February 04, 2016 0 Comments
There are a lot of people in London who have, by any standards except their own, a lot of money. According to the City of London Corporation, across Greater London, well over 350,000 people work in financial services. According to thisismoney.co.uk the average wage of Britain’s “Financial institution managers and directors” is about £78,000. According to the present author, who worked for five different investment banks during a City career lasting over 17 years, these are laughable underestimates of how many people’s livelihoods depend on the City, and how much is being earned by the people who work there. Having interviewed candidates for entry into more than one major institution, I can confirm that £78,000 is roughly what an MBA graduate would make in his first year of employment at an investment bank. Anyone with those skills in that sort of role with more than a couple of years’ experience is making six figures, and it goes up from there. Trust me: these people are earning more than you think, and there are lots of them.
However, there is a downside. The banks don’t just hand the money over: you have to turn up every day and work. A lot. Many workers average over 70 hours a week, and for the first few years of their careers it can be significantly more than that. It is not unusual to get home at midnight, and if a deal is at a crucial stage they often won’t come home at all for days at a time. So, just as these people are earning more than you think, they are often routinely working longer hours than you might imagine.
I know, I know: boo-hoo. But this is not a plea for sympathy. It’s just stating some basic facts of life for a lot of Londoners, and not just financial professionals: they work a lot (and put up with a lot of stress), and they get paid a lot. For those who live this way, there is only very limited time for hobbies and interests - or, as we call them nowadays, “passions”. What’s more, once such people have a family - and most do, sooner or later - almost their entire day is dedicated to serving other people.
Board a bus, train or tube during London’s rush hour and you will be struck by just how occupied everyone is. Some people are working; some are listening to radio, music or podcasts; some reading books; some watching movies; some even studying (during one memorable ride on the underground I learned all about the Antwerp diamond market by looking over the shoulder of an unsuspecting fellow traveller who was clearly on his way to an examination). While many Londoners will publicly moan about their commute, secretly it is often their favourite part of the day - just because it is theirs. Why do you think so many of them move out to Surrey or Hertfordshire as soon as they can afford it? For a lot of them it’s because joining the train early means they get a seat and 60 minutes of peace at the start of the day, and a similar gap at the end of the day where they can shed the stresses of the office and indulge their own “passions” before facing the domestic reality of housework and homework.
Equally importantly, living the London lifestyle doesn’t only limit the time people have to themselves. It also limits the type of passion they can have, simply because it has to be something that can actually fit into their day. This is one of the reasons why so many people have become “passionate” about food and drink (especially wine). Yes, of course, it is partly because of all the cooking shows on TV, and partly because now almost everyone has been abroad and discovered that in other countries they have genuine food, rather than whatever it was we used to eat here. But it is also partly because people are looking for “passions” they can actually pursue in their limited spare time. Well - everyone has to eat and drink. So, such a person might think, if I’m cooking or going out to eat anyway, I might as well make the effort to find out how to do it properly. And when a person with plenty of money thinks that way, it is remarkable how much they will spend, especially on relatively small things. A £30 bottle of wine is an extravagance: but it’s still only £30. A £200 dinner is a bigger extravagance: but it’s Saturday night, I’ve done 80 hours and a day trip to Frankfurt this week, and I’ve earned it, dammit. Besides, food and drink is my passion! Waiter!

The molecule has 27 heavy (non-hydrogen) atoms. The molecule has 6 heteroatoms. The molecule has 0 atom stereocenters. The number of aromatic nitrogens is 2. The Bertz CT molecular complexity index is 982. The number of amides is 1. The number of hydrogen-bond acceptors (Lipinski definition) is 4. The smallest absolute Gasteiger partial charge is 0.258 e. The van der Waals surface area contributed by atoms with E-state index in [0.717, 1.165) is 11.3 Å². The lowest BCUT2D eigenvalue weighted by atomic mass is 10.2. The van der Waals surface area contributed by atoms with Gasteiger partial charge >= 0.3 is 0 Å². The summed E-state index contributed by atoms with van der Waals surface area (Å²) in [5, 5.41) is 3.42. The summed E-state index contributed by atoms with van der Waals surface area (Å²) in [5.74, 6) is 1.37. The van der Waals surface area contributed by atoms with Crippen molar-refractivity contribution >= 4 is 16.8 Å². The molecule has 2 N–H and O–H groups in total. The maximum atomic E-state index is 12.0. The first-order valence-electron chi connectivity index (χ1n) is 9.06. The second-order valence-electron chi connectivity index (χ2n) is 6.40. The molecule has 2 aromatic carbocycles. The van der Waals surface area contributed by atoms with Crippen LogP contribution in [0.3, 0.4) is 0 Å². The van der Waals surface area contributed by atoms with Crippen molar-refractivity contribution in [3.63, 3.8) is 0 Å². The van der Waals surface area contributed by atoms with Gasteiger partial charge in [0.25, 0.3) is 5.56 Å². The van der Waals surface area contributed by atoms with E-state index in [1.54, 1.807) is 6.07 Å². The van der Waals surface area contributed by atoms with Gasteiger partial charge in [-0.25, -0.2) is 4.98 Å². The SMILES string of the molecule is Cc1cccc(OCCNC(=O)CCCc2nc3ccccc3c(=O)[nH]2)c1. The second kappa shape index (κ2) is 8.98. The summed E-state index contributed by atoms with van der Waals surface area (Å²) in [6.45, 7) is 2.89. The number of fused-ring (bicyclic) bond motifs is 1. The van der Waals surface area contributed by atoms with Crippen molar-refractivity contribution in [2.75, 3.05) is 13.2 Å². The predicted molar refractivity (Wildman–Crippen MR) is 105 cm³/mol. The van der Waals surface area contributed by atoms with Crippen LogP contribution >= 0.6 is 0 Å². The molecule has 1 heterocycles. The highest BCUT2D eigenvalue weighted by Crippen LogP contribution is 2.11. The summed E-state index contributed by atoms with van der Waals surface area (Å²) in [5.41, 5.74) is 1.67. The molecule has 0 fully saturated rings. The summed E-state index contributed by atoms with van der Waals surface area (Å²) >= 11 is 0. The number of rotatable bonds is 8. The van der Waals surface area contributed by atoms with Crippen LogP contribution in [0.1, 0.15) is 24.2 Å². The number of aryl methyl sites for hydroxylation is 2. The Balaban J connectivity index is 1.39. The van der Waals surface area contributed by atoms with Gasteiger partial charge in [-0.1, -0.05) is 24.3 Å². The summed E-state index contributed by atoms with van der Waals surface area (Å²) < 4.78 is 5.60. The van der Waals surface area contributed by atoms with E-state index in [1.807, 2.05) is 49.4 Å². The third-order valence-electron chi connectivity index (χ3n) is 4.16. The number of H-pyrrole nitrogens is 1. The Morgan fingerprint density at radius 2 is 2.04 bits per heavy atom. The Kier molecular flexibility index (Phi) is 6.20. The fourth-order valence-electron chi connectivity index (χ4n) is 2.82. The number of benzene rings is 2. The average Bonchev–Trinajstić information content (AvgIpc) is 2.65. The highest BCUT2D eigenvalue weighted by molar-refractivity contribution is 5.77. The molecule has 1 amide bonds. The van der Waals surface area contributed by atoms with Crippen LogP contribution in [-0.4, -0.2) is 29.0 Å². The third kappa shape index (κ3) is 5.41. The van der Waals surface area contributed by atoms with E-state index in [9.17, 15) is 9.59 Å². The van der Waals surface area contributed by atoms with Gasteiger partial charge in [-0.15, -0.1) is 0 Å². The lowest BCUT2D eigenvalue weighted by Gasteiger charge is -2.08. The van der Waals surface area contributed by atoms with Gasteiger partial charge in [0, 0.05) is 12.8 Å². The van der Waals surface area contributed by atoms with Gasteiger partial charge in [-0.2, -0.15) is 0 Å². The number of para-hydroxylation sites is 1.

Imagine the potential, then, of a “passion” which you can not only fit into your day, but which you can actively pursue during your commute; one which keeps you thin and fit; and one which you can present to your spouse as a way of saving money (an annual season ticket from, say, Richmond to London Waterloo, a distance of about 10 miles, costs over £1,200 pounds: buying a Travelcard for zones 1 & 2 to get you from Waterloo to the office costs about as much again).
Enter cycling! Except, for a long time, it didn’t. For one thing, cycling in London has always been, and largely remains, horrible: the road surfaces are abysmal, the traffic is terrifying (according to the Near Miss Project the average London cyclist suffers one "very scary" incident a week) and the layout and design of the road system is a disaster for cyclists (Rule #3 of road use in London: you will have a cycle lane right up to, but not including, the moment when you actually need one). But, just as importantly, for a very long time cycling was seen as, at best, a form of provincial working-class eccentricity, and at worst, an admission of being either penniless or a cheapskate (or a student, i.e., both).
What is more, in general, a typical urban cyclist's equipment and kit were generally consistent with any one of these unhappy hypotheses. The average two-wheeled commuter, trying to deal with the twin threats of weather and other road-users via multiple ill-matched layers and a hi-viz vest, resembled nothing so much as a poorly mummified scarecrow who has recently taken a job with the council. Cycling was therefore about as attractive a lifestyle choice as heroin addiction, with a similar life expectancy.
This has changed, for various reasons. Cycle lanes and other road infrastructure, while still inadequate, have improved. The government has introduced schemes to subsidise cycle-commuting through the income tax system. Large employers, especially those of pampered bankers and lawyers, are far likelier to offer showers and secure bike parking facilities for cyclists. The Olympics of 2012, The Wiggo Effect and the success of British Cycling have all played a role.
But two factors stand out. Firstly, there were the terrorist attacks of 7/7. Once the dangers on the underground and even the buses seemed even more awful than those on the surface and in the saddle, it was a short step for some people to take to their bicycles. And then, yes, there was Rapha, who finally offered our cash-rich, time-poor walking clichés the potential for treating themselves to bits and pieces of stylish clothing and equipment.